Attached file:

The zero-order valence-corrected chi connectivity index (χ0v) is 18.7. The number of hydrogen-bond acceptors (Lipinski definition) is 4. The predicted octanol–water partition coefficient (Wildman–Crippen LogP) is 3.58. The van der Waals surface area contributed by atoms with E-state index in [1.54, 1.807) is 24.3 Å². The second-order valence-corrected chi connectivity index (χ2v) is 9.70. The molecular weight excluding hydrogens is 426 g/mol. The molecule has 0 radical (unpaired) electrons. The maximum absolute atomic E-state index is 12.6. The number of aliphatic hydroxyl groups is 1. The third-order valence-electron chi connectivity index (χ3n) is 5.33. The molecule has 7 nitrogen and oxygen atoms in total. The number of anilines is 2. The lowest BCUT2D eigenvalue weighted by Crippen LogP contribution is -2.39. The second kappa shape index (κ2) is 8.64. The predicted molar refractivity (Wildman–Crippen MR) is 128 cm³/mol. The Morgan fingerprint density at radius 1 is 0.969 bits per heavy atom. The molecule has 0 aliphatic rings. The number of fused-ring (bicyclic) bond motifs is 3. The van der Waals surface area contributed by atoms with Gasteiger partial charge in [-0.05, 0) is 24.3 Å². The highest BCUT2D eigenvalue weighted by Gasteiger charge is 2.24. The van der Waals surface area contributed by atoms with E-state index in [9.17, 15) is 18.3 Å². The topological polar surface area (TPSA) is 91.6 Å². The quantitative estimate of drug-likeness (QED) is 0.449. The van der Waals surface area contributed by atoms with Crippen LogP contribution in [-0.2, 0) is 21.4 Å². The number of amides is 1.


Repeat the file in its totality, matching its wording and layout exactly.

The zero-order valence-corrected chi connectivity index (χ0v) is 18.7. The number of hydrogen-bond acceptors (Lipinski definition) is 4. The predicted octanol–water partition coefficient (Wildman–Crippen LogP) is 3.58. The van der Waals surface area contributed by atoms with E-state index in [1.54, 1.807) is 24.3 Å². The second-order valence-corrected chi connectivity index (χ2v) is 9.70. The molecular weight excluding hydrogens is 426 g/mol. The molecule has 0 radical (unpaired) electrons. The maximum absolute atomic E-state index is 12.6. The number of aliphatic hydroxyl groups is 1. The third-order valence-electron chi connectivity index (χ3n) is 5.33. The molecule has 7 nitrogen and oxygen atoms in total. The number of anilines is 2. The lowest BCUT2D eigenvalue weighted by Crippen LogP contribution is -2.39. The second kappa shape index (κ2) is 8.64. The predicted molar refractivity (Wildman–Crippen MR) is 128 cm³/mol. The Morgan fingerprint density at radius 1 is 0.969 bits per heavy atom. The molecule has 0 aliphatic rings. The number of fused-ring (bicyclic) bond motifs is 3. The van der Waals surface area contributed by atoms with Gasteiger partial charge in [-0.05, 0) is 24.3 Å². The highest BCUT2D eigenvalue weighted by Gasteiger charge is 2.24. The van der Waals surface area contributed by atoms with E-state index in [9.17, 15) is 18.3 Å². The topological polar surface area (TPSA) is 91.6 Å². The quantitative estimate of drug-likeness (QED) is 0.449. The van der Waals surface area contributed by atoms with Crippen LogP contribution in [-0.2, 0) is 21.4 Å². The number of amides is 1.